Sunday, December 13, 2009

A Misleading Superlative

The front page of the Books section of today's San Francisco Chronicle features a review of Terry Teachout's new book, Pops: A Life of Louis Armstrong, complete with a large prototypical photograph of the man with a trumpet to his lips. The headline for the review is "King Louis." The reviewer, Ricky Riccardi, is listed as "special to the Chronicle," which presumably means he is not on the Chronicle staff. I shall get to the question of his credentials after considering his lead paragraph:

Thirty-eight years after Louis Armstrong' death, Terry Teachout had made the possible, possible: He has written a definitive narrative biography of the greatest jazz musician of the 20th century.

Regardless of what the subject matter happens to be, superlatives almost always want me to run the other way; and a superlative that covers the rather arbitrary span of a century is one of the worst of its kind (to invoke a hedged superlative)! Imagine what would happen if you gathered a bunch of highly skilled and sensitive classical music performers and asked who was the best composer of the nineteenth century. The century went through so many changes in worldview that any effort to answer that question would be a waste of valuable cognitive cycles.

The same can be said of jazz in the twentieth century. The statement "I like jazz" is so vague that it is virtually meaningless. To choose an example far removed from the subject of this review, would anyone with a serious appreciation of the history, theory, and practice of jazz try to argue that Thelonious Monk was a "better" composer than Duke Ellington or the opposite? Personally, I cannot even say that I like one over the other. Some days I derive great satisfaction from listening to Ellington sides, but there are just as many days when I would rather spend the time listening to Monk recordings. Armstrong is certainly important enough to occupy a fair amount of space in my current collection; but would I compare him with (to stay in the trumpet domain) Clifford Brown, just because I have fewer Brown CDs. For one thing Brown had a tragically shorter life.

All this led me to wonder just who this reviewer was who could play so free with this particular superlative. The Chronicle runs this information after the review. This is not the best layout for my personal caveat lector habits, but at least I know reliably where to find the information. It turns out that Riccardi is the project archivist for the Louis Armstrong House Museum, not the sort of person whose opinions of Pops would be unbiased. On the other hand he probably knows a good deal about what has been written about Armstrong. Were he to say, "This is the best biography of Armstrong I have ever read" or even "This is the best book about Armstrong I have ever read," I would certainly take his opinion seriously. On the other hand I would not be so confident were he even to start making comparative statements about Armstrong and King Oliver. Why should I not assume that the dice were loaded at his table?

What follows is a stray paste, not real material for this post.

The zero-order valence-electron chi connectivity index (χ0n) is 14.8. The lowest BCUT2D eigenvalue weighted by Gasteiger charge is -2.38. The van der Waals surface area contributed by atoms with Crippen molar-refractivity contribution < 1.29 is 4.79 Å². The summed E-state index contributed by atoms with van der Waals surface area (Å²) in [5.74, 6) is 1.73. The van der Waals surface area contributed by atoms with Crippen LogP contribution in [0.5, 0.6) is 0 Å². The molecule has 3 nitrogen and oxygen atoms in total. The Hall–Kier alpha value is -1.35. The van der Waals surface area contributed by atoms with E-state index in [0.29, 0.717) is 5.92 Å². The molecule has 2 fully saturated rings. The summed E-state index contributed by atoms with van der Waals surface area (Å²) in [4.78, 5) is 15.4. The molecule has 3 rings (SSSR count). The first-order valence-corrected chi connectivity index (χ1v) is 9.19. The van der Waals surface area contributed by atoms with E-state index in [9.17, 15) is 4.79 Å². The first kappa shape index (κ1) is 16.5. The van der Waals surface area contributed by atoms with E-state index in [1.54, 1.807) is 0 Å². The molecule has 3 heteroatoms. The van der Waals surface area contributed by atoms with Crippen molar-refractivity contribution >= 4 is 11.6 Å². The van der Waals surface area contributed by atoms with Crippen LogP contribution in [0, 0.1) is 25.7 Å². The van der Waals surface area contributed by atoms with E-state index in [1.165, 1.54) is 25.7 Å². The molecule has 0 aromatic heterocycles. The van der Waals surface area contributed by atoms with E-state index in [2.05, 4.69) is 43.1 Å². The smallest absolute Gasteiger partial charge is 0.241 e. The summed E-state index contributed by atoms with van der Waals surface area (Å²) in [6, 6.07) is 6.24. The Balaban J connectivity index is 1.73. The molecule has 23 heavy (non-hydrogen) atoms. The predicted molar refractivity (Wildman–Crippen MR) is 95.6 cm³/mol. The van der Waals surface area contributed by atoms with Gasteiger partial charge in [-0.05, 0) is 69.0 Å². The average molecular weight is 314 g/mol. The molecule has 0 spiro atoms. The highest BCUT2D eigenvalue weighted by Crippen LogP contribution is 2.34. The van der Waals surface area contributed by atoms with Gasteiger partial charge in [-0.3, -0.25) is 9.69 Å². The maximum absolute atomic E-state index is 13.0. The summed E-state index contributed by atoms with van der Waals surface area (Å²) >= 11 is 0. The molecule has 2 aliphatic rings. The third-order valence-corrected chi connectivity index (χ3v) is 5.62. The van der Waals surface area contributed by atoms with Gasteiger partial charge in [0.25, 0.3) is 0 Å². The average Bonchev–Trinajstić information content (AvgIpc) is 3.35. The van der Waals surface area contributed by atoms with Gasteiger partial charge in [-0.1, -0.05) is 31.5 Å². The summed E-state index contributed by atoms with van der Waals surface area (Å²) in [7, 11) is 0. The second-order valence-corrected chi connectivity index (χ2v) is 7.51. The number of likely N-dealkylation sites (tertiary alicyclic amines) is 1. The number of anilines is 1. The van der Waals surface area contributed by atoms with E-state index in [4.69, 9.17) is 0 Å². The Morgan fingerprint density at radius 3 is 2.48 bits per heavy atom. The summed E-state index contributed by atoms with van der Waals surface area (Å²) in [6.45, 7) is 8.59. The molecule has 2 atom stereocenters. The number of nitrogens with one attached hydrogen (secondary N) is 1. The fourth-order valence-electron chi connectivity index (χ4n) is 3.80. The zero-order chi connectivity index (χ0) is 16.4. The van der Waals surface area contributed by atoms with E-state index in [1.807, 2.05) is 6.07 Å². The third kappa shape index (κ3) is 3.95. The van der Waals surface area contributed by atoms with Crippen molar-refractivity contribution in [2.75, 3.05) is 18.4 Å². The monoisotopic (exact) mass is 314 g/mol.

Am I being too hard on Riccardi? In another world I might have ranted that this is the sort of thing a good editor would catch. However, like it or not, we are now in an era in which we are expected to self-edit, even with the full knowledge that the author is always his/her own worst editor. Considering how insignificant the book reviews in the Chronicle have become, does anyone really care? That seems to be a problem far greater than whether or not a biased reviewer is recruited and then left unchecked.


Ricky Riccardi said...

Dear Stephen,

Thanks for the interest in my Armstrong review, though I just wanted to take some time to clear a few things up. Yes, I'm a Louis Armstrong nut, with a blog, an upcoming book and a job at the Louis Armstrong House Museum. But please don't assume that I am so biased, I would have praised anything Armstrong-related to appear on my desk. I have no tolerance for shoddy writing or poor research when it comes to Armstrong. For example, Steven Brower's book on Armstrong's collages is beautiful to look at but the biographical portions, contained so many factual errors, it's actually embarrassing, something I have written about on my blog.